The Burning Badger arrived in Bristol yesterday, to be met by protesters from the National Farmers' Union.

The Burning Badger was ringed by specially-trained Pit Bull Terriers, which did their best to keep the protesters at bay. Amid scenes of rowdiness and tussling, the badger was extinguished twice and completed its journey by taxi to a moving ceremony in the Eastville Tesco car park, where, after much fumbling with the England's Glory and a judicious sprinkling of petrol, it was reignited. Name Withheld Fortescue-Securitypurposes, who probably does something important in the city, proclaimed that "We have this day kindled such a badger in England, as, I trust in God, shall never be extinguished."

Then it went out again.

An NFU spokesperson said, "We strongly object to the taking of badgers for baiting purposes. It leaves less for us to gas and shoot."

A representative of the Peoples' Republic of Badger Baiters, who organised the event, said, "This burning badger is an emblem of hope and universal freedom. Badgers like being baited. Everyone knows that. And by the way, that NFU chap said 'less' when he should have said 'fewer'."

The Plain People of Bristol: Is this some kind of metaphor, and if so, where are you going with it?

Me: Lord knows. I'm going for a cup of tea.

Saturday 5 April 2008

The Finest Swordsman In France

I drive assertively
You drive aggressively
She drives dangerously

There's a chap I know who's one of the ten best drivers in the country. I know this because he told me. I'm not sure how he came to be assayed for this ranking; perhaps Stirling Moss came to him in a vision and said, "Hail, Rob, elect among drivers! Take up your Mercedes and drive!"

Perhaps not.

Being a passenger in the car with him driving was a queasy experience; I would sit there rocking .....forwards..... and then backwards..... and then forwards.... as his foot idly pumped down on the accelerator and then eased off again. And so we would proceed, in gentle surges.

Travelling in convoy with him, we would usually look for a lay-by immediately after any major junction, where we could pull over and wait for him, as his internal satnav invariably directed him to take the road less travelled. Differently lost, was Rob.

And one of the ten best drivers in the country.

That's how we came to call him "The Finest Swordsman In France." It kind of suited.

I am properly modest about my driving abilities, but quietly think that I have reasonable co-ordination and look well ahead and anticipate things. If I think that I'm a good driver, though, I certainly won't be admitting it here. I leave it to you to make up your mind about that. And, unless you have ever been a passenger in my car, you have no way of knowing how accurate that opinion is.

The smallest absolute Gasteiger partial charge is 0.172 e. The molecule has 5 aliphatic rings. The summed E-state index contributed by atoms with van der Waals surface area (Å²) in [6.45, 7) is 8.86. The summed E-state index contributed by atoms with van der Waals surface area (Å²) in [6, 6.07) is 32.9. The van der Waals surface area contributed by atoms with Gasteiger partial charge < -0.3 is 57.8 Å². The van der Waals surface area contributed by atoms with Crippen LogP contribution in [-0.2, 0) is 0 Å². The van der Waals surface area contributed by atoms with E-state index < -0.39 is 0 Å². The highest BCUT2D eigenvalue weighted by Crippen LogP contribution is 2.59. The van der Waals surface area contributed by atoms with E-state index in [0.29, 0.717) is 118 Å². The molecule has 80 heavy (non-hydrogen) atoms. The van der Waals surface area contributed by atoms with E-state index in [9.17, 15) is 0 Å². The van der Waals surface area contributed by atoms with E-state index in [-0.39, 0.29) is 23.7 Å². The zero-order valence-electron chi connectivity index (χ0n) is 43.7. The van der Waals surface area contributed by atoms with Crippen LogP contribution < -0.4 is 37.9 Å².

Anyway. Last week I have a close encounter. I am emerging from quite a tricky junction; I am turning right from the top of Hampton Road onto Lower Redland Road. It's quite a busy road, and a van has parked stupidly, restricting my view to the right as I reach the junction.

Edge out; all clear. Drive on. A car comes fast around the corner to the right. Keep on, I'm already committed.

The woman in the other car is mouthing at me and slowing down. We stop alongside each other. We wind windows down.

"Slow down!" I shout.

"You should wait there, you stupid bitch," she shouts, pointing at the junction, and begins to drive on.

"Try driving inside the speed limit, you cretin," I shout back.

Katie is looking shocked and upset. I'm upset as well. We talk it through when we get home. I wonder if I could have avoided the incident. I know that I could have handled it differently when it did happen.

Not been called a stupid bitch before, either.

Wednesday 2 April 2008


I resumed dawn patrols on the Downs this morning, as I figured the migrant birds might be arriving. I heard greenfinch, and goldfinch, and robin and blackbird and wren.... and then a chiffchaff. The first I've heard this year. Very cheerful-making.

So I stalked it for ages and got this picture, which is a bit dull. In part because it was a pretty dull sort of morning.

The sun came out this afternoon and I took a bike ride across the Downs again, and tried to get a brighter picture of the chiffchaff; but it was being much more evasive, perhaps because there were so many more people around.

So I went to the side of the gorge and got there just in time to see a peregrine falcon fly past. I watched it for ages, swooping and lofting up and down the gorge. It managed to get through a pretty large volume of sky. A couple of herring gulls attacked it, and it went into a shallow dive and whizzed out of range. Sometimes it would disappear behind a promontory, but if I kept on looking it would reappear; the distant silhouette just distinctive enough for it not to be mistaken for the pigeons, jackdaws and gulls that were up and about this bright and blowy afternoon.

I wouldn't like you to think I'm a twitcher, or anything like that; I just don't ignore birds when they come into my view. And sometimes I sort of head off with the hope of seeing something. And sometimes I just happen to be carrying a camera with a blooming great lens stuck on the front. You know how it is.